Of “Hereof and Thereof”: The Third Circuit Makes Stuff Up

Via Dave Hoffman (aka @HoffProf) I learned of this post by Matthew Stiegler (aka @CA3blog). It involves and and or, so you know it’s headache-inducing.

I won’t attempt to set the scene. Instead, let’s cut to the chase. Matthew’s post involves the Third Circuit’s recent decision in Sköld v. Galderma Labs. Here’s the court quoting the contract provision at issue:

The clause states that [the 2004 Agreement] “cancels and supersedes any and all prior negotiations, correspondence, understandings and agreements (including the [2002 Agreement]) whether oral or written, between the Parties respecting the subject matter hereof and thereof; provided that nothing in this Agreement shall replace, supercede [sic], cancel or modify any prior agreements or assignments between the Parties that have been filed with the United States Patent and Trademark Office.”

Here’s the court again (footnote and citation omitted):

Second, we reject Sköld’s interpretation of the phrase “hereof and thereof” in the 2004 Agreement’s integration clause to include all subject matter in either the 2004 Agreement or the 2002 Agreement. That phrase – “hereof and thereof” – includes only the subject matter shared between the two agreements. To interpret it otherwise, to include any subject matter in either agreement, would negate the difference between “hereof and thereof” and “hereof or thereof.” The conjunctive phrase includes only shared subject matter and the disjunctive phrase includes any subject matter.

First off, it was clumsy drafting to use “thereof” to refer to the 2002 Agreement: in the provision at issue the 2002 Agreement is just one constituent element of one of four plural nouns. But let’s give the drafter the benefit of the doubt and assume that “thereof” does in fact refer to the 2002 Agreement.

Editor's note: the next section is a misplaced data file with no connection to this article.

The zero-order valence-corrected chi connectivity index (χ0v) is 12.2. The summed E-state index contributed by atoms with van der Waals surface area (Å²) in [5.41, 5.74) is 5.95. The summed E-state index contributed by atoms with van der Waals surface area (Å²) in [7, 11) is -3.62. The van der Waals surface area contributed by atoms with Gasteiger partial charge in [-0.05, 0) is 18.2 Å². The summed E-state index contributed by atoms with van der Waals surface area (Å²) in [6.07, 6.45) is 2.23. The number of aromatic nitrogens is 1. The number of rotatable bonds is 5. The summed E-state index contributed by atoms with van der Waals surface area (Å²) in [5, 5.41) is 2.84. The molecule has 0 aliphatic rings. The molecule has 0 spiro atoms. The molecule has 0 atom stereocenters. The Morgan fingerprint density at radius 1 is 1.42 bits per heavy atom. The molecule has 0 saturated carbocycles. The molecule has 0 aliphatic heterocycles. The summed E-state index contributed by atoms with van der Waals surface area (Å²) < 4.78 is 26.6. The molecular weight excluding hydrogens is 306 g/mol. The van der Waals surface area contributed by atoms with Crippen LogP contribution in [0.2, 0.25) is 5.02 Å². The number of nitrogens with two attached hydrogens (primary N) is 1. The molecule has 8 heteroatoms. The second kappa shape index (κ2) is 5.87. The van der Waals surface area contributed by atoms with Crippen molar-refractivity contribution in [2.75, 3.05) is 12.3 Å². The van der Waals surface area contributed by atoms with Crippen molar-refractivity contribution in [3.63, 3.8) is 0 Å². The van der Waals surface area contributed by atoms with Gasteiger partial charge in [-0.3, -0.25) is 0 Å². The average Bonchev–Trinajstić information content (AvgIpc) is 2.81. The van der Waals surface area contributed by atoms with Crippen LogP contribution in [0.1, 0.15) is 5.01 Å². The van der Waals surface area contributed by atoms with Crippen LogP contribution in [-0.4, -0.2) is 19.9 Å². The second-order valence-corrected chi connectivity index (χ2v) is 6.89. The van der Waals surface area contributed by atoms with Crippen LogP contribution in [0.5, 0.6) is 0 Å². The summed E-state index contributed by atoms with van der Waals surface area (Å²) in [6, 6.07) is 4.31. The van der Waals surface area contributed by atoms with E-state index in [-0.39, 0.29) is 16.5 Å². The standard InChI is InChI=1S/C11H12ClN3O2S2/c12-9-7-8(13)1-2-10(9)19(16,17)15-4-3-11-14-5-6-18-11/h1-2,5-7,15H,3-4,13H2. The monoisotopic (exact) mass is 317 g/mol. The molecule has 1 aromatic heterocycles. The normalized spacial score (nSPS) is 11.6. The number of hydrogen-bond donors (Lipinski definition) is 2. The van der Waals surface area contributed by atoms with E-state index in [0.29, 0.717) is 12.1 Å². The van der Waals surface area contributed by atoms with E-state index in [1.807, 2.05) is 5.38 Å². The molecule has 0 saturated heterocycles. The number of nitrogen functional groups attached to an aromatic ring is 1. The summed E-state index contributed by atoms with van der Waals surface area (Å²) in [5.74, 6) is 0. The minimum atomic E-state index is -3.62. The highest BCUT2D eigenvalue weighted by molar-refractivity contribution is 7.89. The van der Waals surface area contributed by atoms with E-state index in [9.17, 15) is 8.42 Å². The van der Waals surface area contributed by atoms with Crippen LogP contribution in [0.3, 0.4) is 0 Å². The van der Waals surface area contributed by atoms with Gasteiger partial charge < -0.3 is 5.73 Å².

Now, on to the court’s argument. It’s mistaken. Nothing about “the subject matter hereof and thereof” suggests that what is being referred to is whatever is contained in the overlapping portion of two circles, one for the 2002 Agreement, the other for the 2004 Agreement (assuming that they even overlap). The meaning could equally well be expressed as “the subject matter hereof and the subject matter thereof,” and that phrasing precludes the court’s interpretation. For the court’s interpretation to be reasonable, the provision would have had to refer to “the shared subject matter hereof and thereof,” or some such.

Furthermore, I don’t share the court’s view that using or instead would have changed the meaning. Here are more colloquial equivalents of the language at issue:

  • The Yankees hereby cancel all remaining games, home and away, between the Yankees and the Red Sox.
  • The Yankees hereby cancel all remaining games, home or away, between the Yankees and the Red Sox.

I suggest that one would have a hard time arguing that they express different meanings.

The court would have done well to avoid this detour into and and or land, where courts tend to get swallowed in the quicksand of semantic confusion. Given the other evidence, it might have been unnecessary.

MSCD chapter 11, “Ambiguity of the Part Versus the Whole,” deals with and and or. It’s massively complicated. And thanks to the great Rodney Huddleston, co-author of The Cambridge Grammar of the English Language, it’s massively awesome. But we all should tread cautiously in and and or territory.

Bonus: Go here for my 2011 article about a previous Third Circuit or screw-up.

About the author

Ken Adams is the leading authority on how to say clearly whatever you want to say in a contract. He’s author of A Manual of Style for Contract Drafting, and he offers online and in-person training around the world. He’s also chief content officer of LegalSifter, Inc., a company that combines artificial intelligence and expertise to assist with review of contracts.